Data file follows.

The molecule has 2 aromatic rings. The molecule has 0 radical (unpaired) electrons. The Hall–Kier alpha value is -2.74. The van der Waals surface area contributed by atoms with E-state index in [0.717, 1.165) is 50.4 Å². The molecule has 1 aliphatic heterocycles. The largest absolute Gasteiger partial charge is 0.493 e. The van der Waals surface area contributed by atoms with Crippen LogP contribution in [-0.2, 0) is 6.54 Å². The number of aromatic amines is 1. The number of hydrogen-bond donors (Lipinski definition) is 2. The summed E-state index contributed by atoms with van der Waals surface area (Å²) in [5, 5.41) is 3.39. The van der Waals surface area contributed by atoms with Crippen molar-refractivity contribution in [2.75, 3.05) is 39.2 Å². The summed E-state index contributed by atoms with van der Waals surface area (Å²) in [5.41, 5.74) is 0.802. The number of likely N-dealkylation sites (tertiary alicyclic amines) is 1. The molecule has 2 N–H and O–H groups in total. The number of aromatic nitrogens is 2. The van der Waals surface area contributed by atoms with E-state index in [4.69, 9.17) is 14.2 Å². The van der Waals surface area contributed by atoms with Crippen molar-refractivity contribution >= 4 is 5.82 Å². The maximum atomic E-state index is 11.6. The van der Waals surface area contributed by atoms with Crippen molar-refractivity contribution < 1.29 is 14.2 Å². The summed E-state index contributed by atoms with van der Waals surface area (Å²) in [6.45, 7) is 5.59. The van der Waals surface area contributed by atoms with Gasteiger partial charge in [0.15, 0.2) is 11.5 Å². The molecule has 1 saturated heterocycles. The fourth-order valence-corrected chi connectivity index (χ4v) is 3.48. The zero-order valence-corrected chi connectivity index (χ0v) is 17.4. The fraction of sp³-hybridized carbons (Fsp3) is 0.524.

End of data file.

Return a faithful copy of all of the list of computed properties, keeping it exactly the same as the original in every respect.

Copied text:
The molecule has 2 aromatic rings. The molecule has 0 radical (unpaired) electrons. The Hall–Kier alpha value is -2.74. The van der Waals surface area contributed by atoms with E-state index in [0.717, 1.165) is 50.4 Å². The molecule has 1 aliphatic heterocycles. The largest absolute Gasteiger partial charge is 0.493 e. The van der Waals surface area contributed by atoms with Crippen LogP contribution in [-0.2, 0) is 6.54 Å². The number of aromatic amines is 1. The number of hydrogen-bond donors (Lipinski definition) is 2. The summed E-state index contributed by atoms with van der Waals surface area (Å²) in [5, 5.41) is 3.39. The van der Waals surface area contributed by atoms with Crippen molar-refractivity contribution in [2.75, 3.05) is 39.2 Å². The summed E-state index contributed by atoms with van der Waals surface area (Å²) in [5.41, 5.74) is 0.802. The number of likely N-dealkylation sites (tertiary alicyclic amines) is 1. The molecule has 2 N–H and O–H groups in total. The number of aromatic nitrogens is 2. The van der Waals surface area contributed by atoms with E-state index in [4.69, 9.17) is 14.2 Å². The van der Waals surface area contributed by atoms with Crippen molar-refractivity contribution >= 4 is 5.82 Å². The maximum atomic E-state index is 11.6. The van der Waals surface area contributed by atoms with Crippen molar-refractivity contribution < 1.29 is 14.2 Å². The summed E-state index contributed by atoms with van der Waals surface area (Å²) in [6.45, 7) is 5.59. The van der Waals surface area contributed by atoms with Gasteiger partial charge in [0.15, 0.2) is 11.5 Å². The molecule has 1 saturated heterocycles. The fourth-order valence-corrected chi connectivity index (χ4v) is 3.48. The zero-order valence-corrected chi connectivity index (χ0v) is 17.4. The fraction of sp³-hybridized carbons (Fsp3) is 0.524.